There are more parallels between soap operas and real life than you might realize.
Kate Adams worked on soap operas for eight years. Her experience became surprisingly helpful in tackling problems in the “real world.”
Kate one day realized that daytime dramas aren’t all that different from our own everyday dramas.
Her talk is being featured on TED.com – click the link below to view. Afterwards, check out our Q&A with Kate. She talks about her experience giving the talk and what she hopes people will draw from it.
Q. What was the most enlightening surprise from the experience and why?
Wow, nothing about the experience was what I expected. It wasn’t like writing an essay or prepping a presentation for senior leadership.
It was more than words on a page, and it wasn’t enough to simply give a performance: I felt a need to really give myself fully to the story.
The TED team pushed me past my comfort zone, through what was essentially a dark, dark forest of panic and self-doubt, and somehow back into a different comfort zone I never knew existed.
Actually giving the talk was a blast.
By that point, I’d pushed and pushed and pushed myself to refine my thoughts, had wrestled with every word, and pruned the non-essentials to fit my time allotment.
That was tough.
But once I started to speak — and could hear the audience laugh and murmur in agreement — that was unexpected joy.
Q. What do you hope people take from your TED@UPS talk?
So, the idea for this talk just kind of popped into my brain during a long Friday evening commute.
I was sitting in traffic, sifting through the day’s events, and noticed I was spending way more time thinking about the one thing that didn’t go perfectly rather than the handful of things that went really well.
“ What could we accomplish if we believed we could bounce back from failure? ”
Logically, I knew it wasn’t the end of the world, but it felt like a fiery car crash — just the kind of Friday cliffhanger that would keep you wondering all weekend if your favorite character was doomed.
Then I remembered the daytime TV hero is never really doomed.
She’s a survivor: No matter how gnarly the wreckage, you’ll soon find her with just a bandage around her head, hair perfect and makeup flawless.
And I thought, what if we stopped living in fear of the cliffhanger?
What could we accomplish if we believed we could bounce back from failure?
I’d love for that little spark to resonate with people.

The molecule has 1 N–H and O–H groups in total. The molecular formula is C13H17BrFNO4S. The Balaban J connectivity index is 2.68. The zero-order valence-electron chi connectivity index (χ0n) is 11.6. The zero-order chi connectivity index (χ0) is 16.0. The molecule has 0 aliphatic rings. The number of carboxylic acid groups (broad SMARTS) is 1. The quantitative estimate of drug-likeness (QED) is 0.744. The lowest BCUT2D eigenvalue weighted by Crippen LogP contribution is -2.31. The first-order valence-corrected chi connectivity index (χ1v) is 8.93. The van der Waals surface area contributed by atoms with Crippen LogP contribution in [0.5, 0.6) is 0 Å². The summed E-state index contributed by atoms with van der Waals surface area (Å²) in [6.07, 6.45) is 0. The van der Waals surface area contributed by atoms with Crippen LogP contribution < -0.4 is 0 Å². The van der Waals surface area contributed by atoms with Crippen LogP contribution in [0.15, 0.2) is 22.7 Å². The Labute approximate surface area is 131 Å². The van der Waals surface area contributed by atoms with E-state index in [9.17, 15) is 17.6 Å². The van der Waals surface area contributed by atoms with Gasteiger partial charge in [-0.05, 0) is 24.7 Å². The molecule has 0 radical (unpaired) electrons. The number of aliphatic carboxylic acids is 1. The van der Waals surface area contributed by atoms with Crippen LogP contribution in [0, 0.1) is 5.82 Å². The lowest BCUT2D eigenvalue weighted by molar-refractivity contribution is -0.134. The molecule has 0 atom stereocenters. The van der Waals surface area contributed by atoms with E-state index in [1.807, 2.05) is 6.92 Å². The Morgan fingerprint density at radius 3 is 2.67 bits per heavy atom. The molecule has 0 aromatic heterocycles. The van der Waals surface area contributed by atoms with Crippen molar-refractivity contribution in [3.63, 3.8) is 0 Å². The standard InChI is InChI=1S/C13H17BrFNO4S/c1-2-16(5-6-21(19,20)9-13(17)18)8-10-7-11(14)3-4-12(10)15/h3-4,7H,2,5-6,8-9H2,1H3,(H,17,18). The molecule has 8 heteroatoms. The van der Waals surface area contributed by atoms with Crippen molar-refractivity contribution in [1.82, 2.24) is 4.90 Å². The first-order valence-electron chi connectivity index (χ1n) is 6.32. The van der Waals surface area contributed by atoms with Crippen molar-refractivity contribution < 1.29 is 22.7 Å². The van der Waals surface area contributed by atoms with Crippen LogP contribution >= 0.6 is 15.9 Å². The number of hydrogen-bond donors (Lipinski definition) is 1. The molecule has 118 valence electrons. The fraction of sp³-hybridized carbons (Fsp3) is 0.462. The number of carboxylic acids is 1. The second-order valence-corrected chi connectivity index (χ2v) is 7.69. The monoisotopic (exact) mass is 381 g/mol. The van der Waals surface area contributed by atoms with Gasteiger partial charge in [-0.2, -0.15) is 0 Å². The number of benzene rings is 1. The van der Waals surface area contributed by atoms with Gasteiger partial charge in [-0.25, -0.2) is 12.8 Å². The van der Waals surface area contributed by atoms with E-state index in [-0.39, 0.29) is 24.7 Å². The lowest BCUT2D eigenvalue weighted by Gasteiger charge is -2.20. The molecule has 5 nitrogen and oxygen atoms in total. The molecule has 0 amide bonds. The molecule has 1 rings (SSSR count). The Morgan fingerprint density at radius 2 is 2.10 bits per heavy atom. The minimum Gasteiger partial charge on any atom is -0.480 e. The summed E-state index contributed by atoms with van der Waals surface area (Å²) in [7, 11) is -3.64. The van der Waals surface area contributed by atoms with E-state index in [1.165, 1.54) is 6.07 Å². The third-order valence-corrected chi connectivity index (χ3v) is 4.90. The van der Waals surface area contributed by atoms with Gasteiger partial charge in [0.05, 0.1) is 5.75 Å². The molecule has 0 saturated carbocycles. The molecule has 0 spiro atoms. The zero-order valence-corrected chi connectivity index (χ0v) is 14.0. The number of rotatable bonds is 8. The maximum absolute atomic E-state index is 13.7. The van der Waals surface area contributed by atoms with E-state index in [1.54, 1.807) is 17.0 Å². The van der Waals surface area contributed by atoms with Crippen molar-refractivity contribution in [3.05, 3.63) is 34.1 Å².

Q. How did giving a TED@UPS talk inspire you?
Two things immediately spring to mind. I loved meeting my colleagues who’d been on their own TED journeys.
Talking with them, hearing their concerns and celebrating their triumphs — individually, they inspired me, and as a group, they energized me.
It’s amazing how a dozen people can bond so quickly over a shared experience.
The other was more hard-won.
I’m a persistent person, so I work hard and, generally, without much of a break. I like to get things done and put a bow on them.
But one month before my talk — after nine straight hours of staring at my laptop — I thought, “I can’t do this.”
Every idea seemed under cooked, and each sentence sounded overwrought.
My speaker coach gently instructed me to close my laptop and wait 24 hours before opening it again.
I felt like that was giving up but discovered it was actually a gift.
I needed that space to regain my equilibrium and let the thoughts untangle themselves.
I learned I can’t press my way through everything, and if I try, I risk breaking it.
“ It doesn’t have to be perfect or brilliant immediately, it just needs potential. ”
Q. How would you inspire someone thinking about giving a TED@UPS talk?
It pretty much comes down to this: If you have an idea, submit it. It doesn’t have to be perfect or brilliant immediately, it just needs potential.
While I’d had my idea for a year, I never did anything with it.
And about 36 hours before the deadline, I just banged out my submission and sent it.
You know those people who tell you to sleep on it and read what you wrote again in the morning?
Yeah, that wasn’t me. I emailed my pitch around midnight — and then spent the next few weeks second-guessing myself.
But for those four hours I worked on my submission, I didn’t second-guess. I didn’t worry about looking silly.
And I didn’t wonder if it would hurt if I was passed over.
Mainly because I knew I’d hurt more if I didn’t try at all.
Click here for Kate’s bio.
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Reprinted with permission of Longitudes, the UPS blog devoted to the trends shaping the global economy.